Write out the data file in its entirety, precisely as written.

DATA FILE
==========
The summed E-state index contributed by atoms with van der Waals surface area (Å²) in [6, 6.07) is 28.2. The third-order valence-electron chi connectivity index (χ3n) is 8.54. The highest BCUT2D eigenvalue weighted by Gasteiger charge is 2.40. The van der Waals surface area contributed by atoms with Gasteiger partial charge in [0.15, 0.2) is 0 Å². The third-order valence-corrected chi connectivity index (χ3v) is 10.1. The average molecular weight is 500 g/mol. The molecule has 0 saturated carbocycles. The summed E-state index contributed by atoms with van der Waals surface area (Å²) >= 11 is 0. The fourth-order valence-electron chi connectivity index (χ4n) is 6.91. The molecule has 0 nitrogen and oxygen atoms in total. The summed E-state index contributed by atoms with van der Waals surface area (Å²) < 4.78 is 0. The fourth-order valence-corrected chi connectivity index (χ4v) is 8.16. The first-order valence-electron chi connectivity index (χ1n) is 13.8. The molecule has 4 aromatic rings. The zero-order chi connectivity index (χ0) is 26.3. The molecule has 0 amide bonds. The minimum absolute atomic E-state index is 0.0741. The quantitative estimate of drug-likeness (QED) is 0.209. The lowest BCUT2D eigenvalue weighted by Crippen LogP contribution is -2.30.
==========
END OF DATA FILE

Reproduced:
The summed E-state index contributed by atoms with van der Waals surface area (Å²) in [6, 6.07) is 28.2. The third-order valence-electron chi connectivity index (χ3n) is 8.54. The highest BCUT2D eigenvalue weighted by Gasteiger charge is 2.40. The van der Waals surface area contributed by atoms with Gasteiger partial charge in [0.15, 0.2) is 0 Å². The third-order valence-corrected chi connectivity index (χ3v) is 10.1. The average molecular weight is 500 g/mol. The molecule has 0 saturated carbocycles. The summed E-state index contributed by atoms with van der Waals surface area (Å²) >= 11 is 0. The fourth-order valence-electron chi connectivity index (χ4n) is 6.91. The molecule has 0 nitrogen and oxygen atoms in total. The summed E-state index contributed by atoms with van der Waals surface area (Å²) < 4.78 is 0. The fourth-order valence-corrected chi connectivity index (χ4v) is 8.16. The first-order valence-electron chi connectivity index (χ1n) is 13.8. The molecule has 4 aromatic rings. The zero-order chi connectivity index (χ0) is 26.3. The molecule has 0 amide bonds. The minimum absolute atomic E-state index is 0.0741. The quantitative estimate of drug-likeness (QED) is 0.209. The lowest BCUT2D eigenvalue weighted by Crippen LogP contribution is -2.30.